|April 2002||Volume 4 Number 2|
Kendall F. Wiggin
Connecticut State Librarian
A few weeks ago I attended Web-Wise 2002, a conference on libraries and museums in the digital world, at Johns Hopkins University. The Institute of Library and Museum Services and Johns Hopkins sponsored this thought provoking conference. This was my third trip to Web-Wise and again this year I came away inspired, but also very aware of how much I don't know. Sitting in a classic lecture hall with steep rows of seats rising upward, I listened to speakers and panelists discussing topics and using a vocabulary that hadn't even been invented when I sat in lecture halls as a library school student.
We all know that the landscape of libraries, museums and archives (or any profession for that matter) is changing rapidly. Conferences and other continuing education opportunities abound to help us keep up on the latest developments. However, just keeping up with developments in our respective fields is no longer enough. Libraries, museums and archives are part of a larger community. Our services are not delivered in isolation from the latest research in reading and learning theories or developments in child health and development to name just a few. iCONN, the Connecticut Digital Library, can be an important professional development tool and it's available at most of our desktops. As a professional development resource it crosses many disciplines and is available when you need it.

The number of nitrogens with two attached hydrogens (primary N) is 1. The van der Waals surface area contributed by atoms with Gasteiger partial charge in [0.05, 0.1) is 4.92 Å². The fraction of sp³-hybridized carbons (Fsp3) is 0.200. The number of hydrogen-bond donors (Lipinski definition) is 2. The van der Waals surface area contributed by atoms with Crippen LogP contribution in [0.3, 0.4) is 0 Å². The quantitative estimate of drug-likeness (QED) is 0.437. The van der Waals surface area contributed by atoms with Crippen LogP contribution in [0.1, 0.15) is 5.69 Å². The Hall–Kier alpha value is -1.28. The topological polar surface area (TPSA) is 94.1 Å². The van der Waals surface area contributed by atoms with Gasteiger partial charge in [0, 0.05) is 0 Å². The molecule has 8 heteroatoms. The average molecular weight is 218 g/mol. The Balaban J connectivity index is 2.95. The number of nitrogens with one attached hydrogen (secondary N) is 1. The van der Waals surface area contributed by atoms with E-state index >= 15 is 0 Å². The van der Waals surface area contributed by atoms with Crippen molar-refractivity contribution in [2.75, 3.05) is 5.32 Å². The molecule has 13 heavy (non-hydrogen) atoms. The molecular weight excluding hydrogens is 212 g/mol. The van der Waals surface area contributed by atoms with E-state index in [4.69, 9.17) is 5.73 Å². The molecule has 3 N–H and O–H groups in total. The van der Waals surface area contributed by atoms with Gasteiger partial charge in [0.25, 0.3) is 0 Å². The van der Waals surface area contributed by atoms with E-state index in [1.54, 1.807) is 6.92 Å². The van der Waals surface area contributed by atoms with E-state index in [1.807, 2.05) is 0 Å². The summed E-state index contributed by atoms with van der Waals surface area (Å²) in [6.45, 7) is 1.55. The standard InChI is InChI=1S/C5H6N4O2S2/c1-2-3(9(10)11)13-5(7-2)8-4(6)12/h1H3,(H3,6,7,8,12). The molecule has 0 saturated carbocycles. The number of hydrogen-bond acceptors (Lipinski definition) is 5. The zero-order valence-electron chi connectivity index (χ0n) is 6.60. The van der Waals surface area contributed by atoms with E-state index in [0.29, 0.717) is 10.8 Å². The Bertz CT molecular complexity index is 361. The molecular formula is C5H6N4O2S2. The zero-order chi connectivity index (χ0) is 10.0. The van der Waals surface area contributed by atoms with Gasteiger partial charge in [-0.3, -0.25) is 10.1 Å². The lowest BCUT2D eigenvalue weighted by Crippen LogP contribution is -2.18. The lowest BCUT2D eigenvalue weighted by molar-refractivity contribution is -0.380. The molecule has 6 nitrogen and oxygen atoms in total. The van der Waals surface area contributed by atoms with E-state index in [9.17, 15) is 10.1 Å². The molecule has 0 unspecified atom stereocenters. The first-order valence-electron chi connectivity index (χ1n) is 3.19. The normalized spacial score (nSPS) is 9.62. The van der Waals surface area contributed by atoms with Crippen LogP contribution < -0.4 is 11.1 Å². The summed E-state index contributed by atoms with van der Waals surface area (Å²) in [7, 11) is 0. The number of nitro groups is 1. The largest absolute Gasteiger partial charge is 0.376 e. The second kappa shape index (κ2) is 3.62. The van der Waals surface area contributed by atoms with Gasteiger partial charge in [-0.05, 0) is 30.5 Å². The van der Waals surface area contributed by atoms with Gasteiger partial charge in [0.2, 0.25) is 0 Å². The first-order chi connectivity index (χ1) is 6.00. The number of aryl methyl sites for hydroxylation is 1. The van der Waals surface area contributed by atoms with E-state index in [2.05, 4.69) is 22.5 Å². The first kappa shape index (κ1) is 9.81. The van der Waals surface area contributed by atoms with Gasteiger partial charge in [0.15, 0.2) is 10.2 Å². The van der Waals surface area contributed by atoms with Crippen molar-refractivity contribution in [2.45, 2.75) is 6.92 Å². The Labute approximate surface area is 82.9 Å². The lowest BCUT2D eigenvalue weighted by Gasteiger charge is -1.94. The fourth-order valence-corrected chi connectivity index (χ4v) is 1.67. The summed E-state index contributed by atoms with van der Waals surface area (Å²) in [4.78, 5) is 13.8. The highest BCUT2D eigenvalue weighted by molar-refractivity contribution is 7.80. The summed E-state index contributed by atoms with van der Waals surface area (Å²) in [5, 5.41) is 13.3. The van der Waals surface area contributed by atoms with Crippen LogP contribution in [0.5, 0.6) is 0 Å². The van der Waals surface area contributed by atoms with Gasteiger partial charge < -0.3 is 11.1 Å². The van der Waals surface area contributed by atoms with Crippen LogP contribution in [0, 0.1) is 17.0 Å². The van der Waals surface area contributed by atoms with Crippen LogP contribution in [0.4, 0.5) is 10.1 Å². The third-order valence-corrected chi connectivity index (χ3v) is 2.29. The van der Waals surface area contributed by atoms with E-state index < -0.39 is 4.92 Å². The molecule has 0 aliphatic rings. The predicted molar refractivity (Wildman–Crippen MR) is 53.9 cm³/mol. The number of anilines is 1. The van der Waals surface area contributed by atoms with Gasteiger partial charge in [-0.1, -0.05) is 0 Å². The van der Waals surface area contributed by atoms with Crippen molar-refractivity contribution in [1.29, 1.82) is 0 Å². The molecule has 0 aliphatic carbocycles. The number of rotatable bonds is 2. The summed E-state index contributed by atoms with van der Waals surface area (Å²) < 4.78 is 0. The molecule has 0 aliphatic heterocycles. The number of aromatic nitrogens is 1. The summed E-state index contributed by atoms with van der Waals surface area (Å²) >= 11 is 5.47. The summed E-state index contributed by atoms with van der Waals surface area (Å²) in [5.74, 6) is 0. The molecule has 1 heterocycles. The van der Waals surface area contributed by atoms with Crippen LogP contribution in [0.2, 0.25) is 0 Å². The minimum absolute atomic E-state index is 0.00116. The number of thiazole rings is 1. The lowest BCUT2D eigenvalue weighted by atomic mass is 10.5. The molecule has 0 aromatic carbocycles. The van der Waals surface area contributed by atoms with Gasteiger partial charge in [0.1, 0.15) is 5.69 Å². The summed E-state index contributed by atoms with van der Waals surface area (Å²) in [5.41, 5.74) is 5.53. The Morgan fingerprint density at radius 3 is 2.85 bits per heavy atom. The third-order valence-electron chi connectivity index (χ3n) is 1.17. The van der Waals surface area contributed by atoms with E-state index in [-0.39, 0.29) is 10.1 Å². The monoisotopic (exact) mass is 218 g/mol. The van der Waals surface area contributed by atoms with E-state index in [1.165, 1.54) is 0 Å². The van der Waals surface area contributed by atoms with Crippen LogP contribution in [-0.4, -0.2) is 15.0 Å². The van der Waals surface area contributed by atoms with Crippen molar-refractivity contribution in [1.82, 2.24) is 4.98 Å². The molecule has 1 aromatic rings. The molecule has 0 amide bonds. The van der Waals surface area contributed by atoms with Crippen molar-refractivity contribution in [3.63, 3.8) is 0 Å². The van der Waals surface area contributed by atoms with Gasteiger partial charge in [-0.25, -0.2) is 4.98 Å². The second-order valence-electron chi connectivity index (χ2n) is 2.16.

We have been promoting the use of iCONN far and wide (with good results), but how many of us are using it as our personal professional development resource? When I got back to my hotel room the first night of the Web-Wise conference, I logged into iCONN (proving to myself that it truly does work outside of Connecticut) and searched for terms like XML, Open Archives, and Flash 5. What I was able to find made me feel a little smarter, at least until the next day's program. So no matter what your field or level of knowledge, give iCONN a try next time one of your colleagues says "surely you're familiar with ... ."
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